AI should be seen as a huge opportunity, one that will create new industrial revolutions and businesses, transform the world and usher in a new phase of industry globally.
2. Looking to the future, do you see AI technology playing a positive role in creative processes and doing business, and if so, how?
I do. Like I mentioned above, AI is still very experimental today but there are some interesting applications out there.
From a creative perspective, there are examples where AI implementations has been used in creative capacities to do new things. Take a look at the film trailer for Morgan. Watson went to film school, analyzed the film, and created what it felt would be the best possible trailer for the film.
Also, a start-up I worked with, The Grid, is trying to revolutionize how websites are created by using AI modules to design websites based on users’ content and of course The Beatles inspired song created entirely by AI. It’s amazing the speed at which AI can analyze data, learn combinations of things that work well together and create and refine its own rules. It set us up for a really exciting time where humans and AI systems will combine to create new combinations of creativity at speeds we’ve never seen before. Be warned though, while systems learn and get smarter there will be a lot of bad AI music out there!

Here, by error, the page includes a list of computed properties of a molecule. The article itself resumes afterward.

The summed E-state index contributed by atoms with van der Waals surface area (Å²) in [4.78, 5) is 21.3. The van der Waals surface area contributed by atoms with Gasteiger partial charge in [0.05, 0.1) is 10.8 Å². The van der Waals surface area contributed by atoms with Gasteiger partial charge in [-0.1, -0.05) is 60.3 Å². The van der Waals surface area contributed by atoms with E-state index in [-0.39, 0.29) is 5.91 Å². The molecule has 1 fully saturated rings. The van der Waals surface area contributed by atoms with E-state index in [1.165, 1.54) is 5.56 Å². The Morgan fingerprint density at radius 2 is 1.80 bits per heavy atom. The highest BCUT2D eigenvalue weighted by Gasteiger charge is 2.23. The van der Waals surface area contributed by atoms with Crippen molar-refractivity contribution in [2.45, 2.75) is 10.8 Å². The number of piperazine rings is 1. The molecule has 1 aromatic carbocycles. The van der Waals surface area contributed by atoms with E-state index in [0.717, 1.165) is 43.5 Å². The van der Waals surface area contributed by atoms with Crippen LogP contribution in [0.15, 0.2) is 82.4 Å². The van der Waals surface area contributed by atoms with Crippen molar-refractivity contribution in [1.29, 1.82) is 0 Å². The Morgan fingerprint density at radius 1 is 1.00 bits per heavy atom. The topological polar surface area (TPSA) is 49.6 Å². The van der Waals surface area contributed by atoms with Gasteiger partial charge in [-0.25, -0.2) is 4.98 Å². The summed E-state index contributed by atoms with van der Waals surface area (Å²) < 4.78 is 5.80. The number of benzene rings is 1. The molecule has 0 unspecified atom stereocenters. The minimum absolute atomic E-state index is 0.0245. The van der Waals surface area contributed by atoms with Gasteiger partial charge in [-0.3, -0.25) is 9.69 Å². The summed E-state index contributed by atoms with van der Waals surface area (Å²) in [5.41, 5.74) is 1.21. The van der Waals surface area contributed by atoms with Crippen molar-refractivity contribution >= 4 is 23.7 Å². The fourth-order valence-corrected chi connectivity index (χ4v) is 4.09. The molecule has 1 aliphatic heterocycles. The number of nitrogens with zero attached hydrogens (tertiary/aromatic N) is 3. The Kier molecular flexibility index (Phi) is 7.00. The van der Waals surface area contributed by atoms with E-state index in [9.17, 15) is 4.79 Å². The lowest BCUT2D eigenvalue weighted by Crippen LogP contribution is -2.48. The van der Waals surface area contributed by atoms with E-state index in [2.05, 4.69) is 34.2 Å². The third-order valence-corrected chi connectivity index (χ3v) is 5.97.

From a business perspective, absolutely – it’s the next Industrial Revolution (Industry 4.0), where everything in machines and factories will be connected with sensors via IOT (Internet of Things) or WOT (Web of Things) platforms. Here AI will be used to analyzes situations in virtual worlds before they ever happen in the physical (mirroring) or can predict when machines across your global factories will need servicing.
Food waste is a huge issue in America, why not use AI to improve logistics and shipping, so stores will only receive the right amount of fresh food (minimizing waste) based on historical, current and future events. The AI system here is constantly adjusting shipping orders in real time to local stores.
3. With so many changes in technology, leaders are challenged to unlearn old ways of thinking and doing business. In what ways can creative leaders adapt to be open to these changes?